Seeking some relief from the country’s economic and political woes, Greeks sat on the stone steps of the ancient stadium in Athens on Thursday to watch the ceremonial handover of the Olympic flame to the organizers of the 2012 London Olympics.
They cheered the Greek national anthem. They cheered 88 schoolchildren belting out “God save the Queen. They went nuts when U.K. soccer star David Beckham was announced.
But they really roared when they saw the fire.
“The flame belongs to the world,” London Olympic chairman Sebastian Coe said. “The arrival of the flame in the host nation is a clarion call to the athletes and young people in more than 200 nations and territories preparing to gather for the London 2012 Games.”
There were jokes about the pouring rain – more London than Athens surely – with London Mayor Boris Johnson joshing that everyone would just have to get used to it. But the clouds actually pushed back for a few short minutes, giving the robed dancers, the drummers and the decorative Greek guards a chance to parade around, pompom shoes bouncing.
The flame was passed. No soaked cauldron.
“Once the flame is lit, for all intents and purposes, the Games start,” Coe told reporters.
The flame was lit last week at the Temple of Hera in Olympia, and has been making its way around Greece in a relay. Despite a political crisis, a financial debacle and the unusual weather, Greeks were heartened by their eternal link to the Olympics.
“I am Greek and I am proud to be Greek,” said Konstantina Giannpoulos, 27, a drenched physical education teacher who clutched a plastic blue-and-white Greek flag. “I want to honor my country.”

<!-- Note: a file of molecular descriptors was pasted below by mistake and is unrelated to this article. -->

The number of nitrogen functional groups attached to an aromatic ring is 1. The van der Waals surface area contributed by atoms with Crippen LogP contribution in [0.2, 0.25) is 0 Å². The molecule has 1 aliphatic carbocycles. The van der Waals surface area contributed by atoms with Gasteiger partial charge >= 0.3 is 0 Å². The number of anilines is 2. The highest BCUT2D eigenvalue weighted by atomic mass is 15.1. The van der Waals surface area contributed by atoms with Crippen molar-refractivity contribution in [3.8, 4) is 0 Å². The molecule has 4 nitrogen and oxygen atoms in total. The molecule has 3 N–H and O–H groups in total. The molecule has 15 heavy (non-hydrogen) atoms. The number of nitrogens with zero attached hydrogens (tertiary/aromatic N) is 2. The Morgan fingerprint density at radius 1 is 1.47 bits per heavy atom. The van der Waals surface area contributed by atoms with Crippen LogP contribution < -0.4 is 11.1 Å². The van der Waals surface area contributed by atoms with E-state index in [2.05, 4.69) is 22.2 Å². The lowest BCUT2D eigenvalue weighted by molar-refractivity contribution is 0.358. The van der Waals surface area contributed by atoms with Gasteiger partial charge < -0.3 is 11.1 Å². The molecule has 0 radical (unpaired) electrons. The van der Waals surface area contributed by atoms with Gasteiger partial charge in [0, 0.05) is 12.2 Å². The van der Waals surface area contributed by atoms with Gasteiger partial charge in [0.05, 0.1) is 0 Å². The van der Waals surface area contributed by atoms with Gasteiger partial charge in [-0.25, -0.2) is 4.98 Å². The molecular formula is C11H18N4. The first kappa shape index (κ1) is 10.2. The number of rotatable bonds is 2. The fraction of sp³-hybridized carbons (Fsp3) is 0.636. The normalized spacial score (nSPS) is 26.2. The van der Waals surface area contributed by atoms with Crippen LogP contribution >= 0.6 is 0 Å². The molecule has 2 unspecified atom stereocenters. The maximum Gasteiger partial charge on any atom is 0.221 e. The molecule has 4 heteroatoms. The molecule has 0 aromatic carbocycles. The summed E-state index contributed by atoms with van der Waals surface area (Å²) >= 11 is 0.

Beckham headlined the U.K. dignitaries attending the twilight ceremony and there was a hearty guffaw among Britons as he was introduced – incorrectly – as “Sir David.” He is not a knight.
Princess Anne, a former British Olympic equestrian, took possession of the fire.
“The eyes of the world are swiveling to London,” Johnson said with delight.
The handover also marked a poignant moment for Greece as well. Greeks like to point out that the Olympics – while terrific – were not the only enduring concept they dreamed up.
Dominique Molin, a 52-year-old former French teacher who ventured out to see Princess Anne tour a center where horses are used to help disabled children, noted that Europe absorbed many ideas championed by the ancient Greeks – like democracy – to say nothing of honoring its art and culture.
And even despite their economic hardships, the majority of Greeks in a recent poll say they want to stay in the 17-nation eurozone.
“We belong to Europe,” Molin said. “We want to be part of it.”
She thought the torch relay helped the country’s battered image.
“It shows that there are things still working here,” she said.
The flame will fly Friday – with its own seat and security agent – on British Airways Flight 2012, an Airbus painted gold at the nose. Shielded in a miner’s lantern, the flame will first land at a naval air station in Cornwall, before the Royal Navy flies it to Land’s End, the furthest point west in England.
Once in Britain, the Olympic torch heads off Saturday a 70-day relay – an Anglophile’s dream tour that ventures through hill and dale to embrace everything from cool Britannia to Stonehenge. The journey ends at London’s Olympic Stadium for the July 27 opening ceremony.
Some 8,000 torchbearers will carry the fire, mostly local people who have worked to better their communities. Olympic organizers hope that by giving the torch to community heroes, they will bring the spirit of the games to a country not necessarily willing to receive it.
The London Olympics has cost 9.3 billion pounds ($14.6 billion) – a large sum for a country grappling with economic austerity – and some in Britain worry about what happens when the games end Aug. 12. The future of the massive Olympic stadium, in particular, remains in doubt.
Coe acknowledges there are still many tasks to conquer and questions to resolve. He says the choice of the final torchbearer hasn’t even been discussed yet.